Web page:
The University of Georgia has been awarded a three-year $3.5 million grant by the Centers for Disease Control and Prevention (CDC) to create a new center aimed at improving the health of the poor and near poor living in the South through better health communication and marketing.
The Southern Center for Communication, Health and Poverty will focus on reducing health disparities by discovering how the South's poorest and disproportional African-American populations respond to health risks and then developing interventions that can help them make sound health decisions. The Biomedical and Health Sciences Institute will assist in administrating the center grant.
"The poor suffer more from almost every health risk and disease," said Vicki Freimuth, professor of speech communication and journalism and principal investigator for the center grant. "Communication and marketing can reduce these gaps but first we must learn more about making risk messages relevant and culturally appropriate for the southern poor."
The new UGA center is one of two Centers of Excellence in Health Marketing and Health Communication recently funded by the CDC Office of Public Health and its "Health Protection Research Initiative." This research program was designed to discover strategies and tools that increase the ability of health departments, physicians and other health care providers to promote health and prevent diseases, injuries or disabilities.
At UGA, the center brings together a network of health researchers from the Department of Speech Communication and the Grady College of Journalism and Mass Communication, as well as investigators from the Terry College of Business, the Institute for Behavioral Research and the Department of Sociology.
Collaborating organizations outside UGA include the Morehouse School of Medicine, the University of Alabama, the Georgia Division of Public Health and ORC Macro, a private sector firm with extensive experience in health communications and marketing.
In addition to conducting specific research studies, the center will focus on four core activities: research, communication and marketing, public health workforce development and administration. Grady College of Journalism and Mass Communication professor Jeff Springston will direct the research core while Grady's Dean Krugman will co-direct the communication/marketing core with Doryn Chervin from ORC Macro. The public health workforce development core will be led by Don Rubin, Department of Speech Communication, while Freimuth will direct the administrative core.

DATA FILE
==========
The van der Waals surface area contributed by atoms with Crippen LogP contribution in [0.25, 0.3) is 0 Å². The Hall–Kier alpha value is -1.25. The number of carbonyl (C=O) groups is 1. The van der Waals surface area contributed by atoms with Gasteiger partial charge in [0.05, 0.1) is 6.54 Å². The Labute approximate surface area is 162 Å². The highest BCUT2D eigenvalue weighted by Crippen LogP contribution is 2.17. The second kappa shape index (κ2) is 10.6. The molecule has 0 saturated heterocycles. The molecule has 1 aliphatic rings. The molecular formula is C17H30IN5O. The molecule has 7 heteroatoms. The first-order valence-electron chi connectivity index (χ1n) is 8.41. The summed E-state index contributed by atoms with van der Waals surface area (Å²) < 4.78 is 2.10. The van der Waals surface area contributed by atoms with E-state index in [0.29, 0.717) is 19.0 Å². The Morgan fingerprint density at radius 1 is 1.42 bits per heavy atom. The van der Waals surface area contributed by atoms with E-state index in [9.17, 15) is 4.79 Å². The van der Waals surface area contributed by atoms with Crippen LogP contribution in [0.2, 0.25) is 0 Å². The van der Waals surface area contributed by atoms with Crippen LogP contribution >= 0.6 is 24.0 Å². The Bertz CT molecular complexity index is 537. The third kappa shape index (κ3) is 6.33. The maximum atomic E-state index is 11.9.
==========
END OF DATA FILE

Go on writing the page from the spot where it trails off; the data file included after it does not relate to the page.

The center will conduct a pilot study assessing the ways low income individuals respond to multiple health risks, as well as two major research studies addressing two different health issues – genetic predispositions to disease and smoking.
The first research study, led by speech communication research professor Celeste Condit, will focus on understanding how people process personalized genetic risk information.
"If you add 'genes' to a list of possible risks for a disease, many low income people see it as something they can't change," said Condit. "We are looking to see how their health behaviors are shaped by such fatalistic attitudes and create messages that motivate these individuals to overcome them and adopt better long term health behaviors."
For the second study, speech communication associate professor Jennifer Monahan and colleagues at the University of Alabama will examine adolescents' attitudes toward smoking.
"Messages people give to adolescents about smoking risks tend to be very rational messages. Kids, however, tend to be more experiential, or more about feeling and doing, than logical in their thinking," she said. The group will use this information to develop anti-smoking media messages that effectively address this adolescent decision making style.
Freimuth and Chervin are co-investigators on the pilot study that will look at the sources low income individuals use when weighing health decisions and the depth in which they process messages about risk.
All three studies will examine the relationship between race and socioeconomic class to see if there are differences in the way African Americans and white Americans respond to health risks.
"Addressing health disparities is an area where there is a lot of work needed," said Freimuth. "The center will be able to respond to this need and work toward helping Americans benefit equally from new advances in health and medicine."
Source: Eurekalert & othersLast reviewed: By John M. Grohol, Psy.D. on 21 Feb 2009
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Two roads diverged in a wood, and I--
I took the one less traveled by,
And that has made all the difference.
-- Robert Frost